London, Ont., roommates Stephen Szucs and Dave Pope are living with no fridge, air conditioner, stove or hot, running water this summer after deciding to disconnect from the electrical grid for three months.
At the beginning of June, the two, who are calling themselves the "Sustainable Joes," cancelled their electricity, emptied their fridge and turned off their hot water heater in their two-bedroom apartment in a downtown London house. Until the end of August, they will be showering outside and using only the electricity they collect using a small number of solar panels.
That's enough to charge their cellphones, run their blender to make smoothies, and power three-watt LED wands so they can host board games nights for their friends, but not enough to splurge on comforts such as fans and television.
- View a photo essay documenting the lifestyle of a couple who live off-grid in remote Northern Ontario
- Could you live off the grid for the summer?
Szucs told CBC Radio's Ottawa Morning host Robyn Bresnahanon Monday that the goal is to make a difference by showing that two "average joes" can live a more sustainable life.
Pope added, "I think a lot of people are curious [about sustainability] and have an inherent feeling that something needs to be done, but they just don't know how to do it, so we're just trying to make this more accessible to anybody."
The pair are documenting the changes they've made to their lifestyle, including experiments with a solar shower, a solar oven, and worm composting, in photos and comments on their Facebook page and a series of weekly YouTube videos, which include a demonstration of how they do their laundry in the bathtub with a bar of soap.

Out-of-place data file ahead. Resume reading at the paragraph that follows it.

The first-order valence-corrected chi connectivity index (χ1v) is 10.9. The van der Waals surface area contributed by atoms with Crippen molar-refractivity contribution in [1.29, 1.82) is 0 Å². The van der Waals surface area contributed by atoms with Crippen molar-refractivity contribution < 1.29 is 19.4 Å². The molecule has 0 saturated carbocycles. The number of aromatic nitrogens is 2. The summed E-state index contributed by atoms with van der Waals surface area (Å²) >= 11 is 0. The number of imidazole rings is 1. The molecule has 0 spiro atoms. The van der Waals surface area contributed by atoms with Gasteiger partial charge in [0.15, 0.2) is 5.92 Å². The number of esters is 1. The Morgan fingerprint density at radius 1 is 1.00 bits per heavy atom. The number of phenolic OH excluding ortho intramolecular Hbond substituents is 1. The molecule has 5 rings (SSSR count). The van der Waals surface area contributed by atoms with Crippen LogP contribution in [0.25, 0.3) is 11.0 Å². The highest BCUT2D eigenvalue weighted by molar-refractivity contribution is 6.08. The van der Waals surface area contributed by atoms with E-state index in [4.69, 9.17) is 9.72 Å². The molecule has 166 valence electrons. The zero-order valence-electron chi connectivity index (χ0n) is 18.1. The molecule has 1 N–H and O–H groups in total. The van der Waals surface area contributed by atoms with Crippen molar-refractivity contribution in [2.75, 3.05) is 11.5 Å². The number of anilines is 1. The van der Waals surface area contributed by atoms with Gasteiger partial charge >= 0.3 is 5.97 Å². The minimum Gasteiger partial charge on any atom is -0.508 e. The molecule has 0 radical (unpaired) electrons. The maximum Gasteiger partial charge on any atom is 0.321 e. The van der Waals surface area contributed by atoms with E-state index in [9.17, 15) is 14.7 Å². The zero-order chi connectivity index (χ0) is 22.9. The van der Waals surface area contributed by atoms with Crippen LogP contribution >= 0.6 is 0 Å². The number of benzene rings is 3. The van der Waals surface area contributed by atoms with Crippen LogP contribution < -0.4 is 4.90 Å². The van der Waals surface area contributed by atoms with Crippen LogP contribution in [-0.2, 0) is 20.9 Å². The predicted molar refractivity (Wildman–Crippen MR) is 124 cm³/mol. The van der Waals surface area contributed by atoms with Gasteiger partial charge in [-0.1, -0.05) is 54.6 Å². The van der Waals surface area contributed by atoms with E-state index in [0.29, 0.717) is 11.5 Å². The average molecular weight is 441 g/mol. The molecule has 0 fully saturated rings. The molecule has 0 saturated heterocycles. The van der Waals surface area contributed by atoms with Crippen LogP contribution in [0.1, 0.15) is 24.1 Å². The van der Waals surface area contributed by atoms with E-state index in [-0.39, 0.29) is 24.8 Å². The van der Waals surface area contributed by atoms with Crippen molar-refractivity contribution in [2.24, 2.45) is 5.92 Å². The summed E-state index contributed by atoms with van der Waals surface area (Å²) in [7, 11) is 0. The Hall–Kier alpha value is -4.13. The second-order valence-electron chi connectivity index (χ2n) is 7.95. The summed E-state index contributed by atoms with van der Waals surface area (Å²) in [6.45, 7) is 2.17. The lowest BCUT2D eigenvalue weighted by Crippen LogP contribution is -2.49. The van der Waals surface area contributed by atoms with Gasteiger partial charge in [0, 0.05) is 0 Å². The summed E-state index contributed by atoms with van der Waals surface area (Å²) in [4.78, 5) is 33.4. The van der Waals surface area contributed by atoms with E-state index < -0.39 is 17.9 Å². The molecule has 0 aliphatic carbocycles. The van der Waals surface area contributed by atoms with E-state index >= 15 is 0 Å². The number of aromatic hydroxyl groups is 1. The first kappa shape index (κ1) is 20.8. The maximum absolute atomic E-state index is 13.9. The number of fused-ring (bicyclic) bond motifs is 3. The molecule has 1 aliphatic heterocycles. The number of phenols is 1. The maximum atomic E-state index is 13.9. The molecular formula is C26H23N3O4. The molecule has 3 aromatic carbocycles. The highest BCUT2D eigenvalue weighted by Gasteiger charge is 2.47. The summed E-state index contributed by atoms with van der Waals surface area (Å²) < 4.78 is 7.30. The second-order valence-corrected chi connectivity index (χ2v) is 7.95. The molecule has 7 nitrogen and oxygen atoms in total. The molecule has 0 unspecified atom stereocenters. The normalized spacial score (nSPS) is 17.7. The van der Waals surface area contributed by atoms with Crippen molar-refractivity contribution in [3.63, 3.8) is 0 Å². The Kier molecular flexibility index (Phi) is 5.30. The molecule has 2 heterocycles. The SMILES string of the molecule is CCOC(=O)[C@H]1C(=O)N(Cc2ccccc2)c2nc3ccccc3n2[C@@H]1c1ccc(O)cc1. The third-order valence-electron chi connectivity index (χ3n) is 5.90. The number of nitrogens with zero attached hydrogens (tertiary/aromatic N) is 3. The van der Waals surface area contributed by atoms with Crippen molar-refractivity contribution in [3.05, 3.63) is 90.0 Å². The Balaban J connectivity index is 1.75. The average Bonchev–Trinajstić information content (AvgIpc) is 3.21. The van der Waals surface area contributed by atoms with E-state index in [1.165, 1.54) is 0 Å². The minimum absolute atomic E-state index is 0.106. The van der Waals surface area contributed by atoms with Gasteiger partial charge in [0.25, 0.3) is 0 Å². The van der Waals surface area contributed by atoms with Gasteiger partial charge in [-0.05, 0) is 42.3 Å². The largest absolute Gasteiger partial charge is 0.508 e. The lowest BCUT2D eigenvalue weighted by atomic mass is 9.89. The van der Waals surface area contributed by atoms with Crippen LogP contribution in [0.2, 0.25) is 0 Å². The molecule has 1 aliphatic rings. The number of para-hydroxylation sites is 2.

While homeowners in rural areas sometimes live off the grid, typically building or renovating their home to maximize its energy efficiency and supplying it with enough power-generating infrastructure to run conveniences such as fridges and TVs, living off the grid in an urban apartment typically requires more sacrifices..
Szucs admitted that their outdoor solar shower still needs work. Currently, the pair wash by pouring water over themselves from a 45-gallon drum.
"Which you could call really refreshing, especially when the average temperature was 16 degrees for the first two weeks of June," he recalled.
But by far the biggest challenge so far is the cooking, Szucs said, now that they can no longer use their energy-guzzling stove. "Dave and I both love, love, love to cook."
Still, Pope said, some things are actually more convenient now that they've unplugged from the grid. For one thing, having to conserve power means he wastes less time online using social media. For another, the solar panels make it possible to harvest energy at places such as the park, he said.
"You're not a slave to the outlet anymore."
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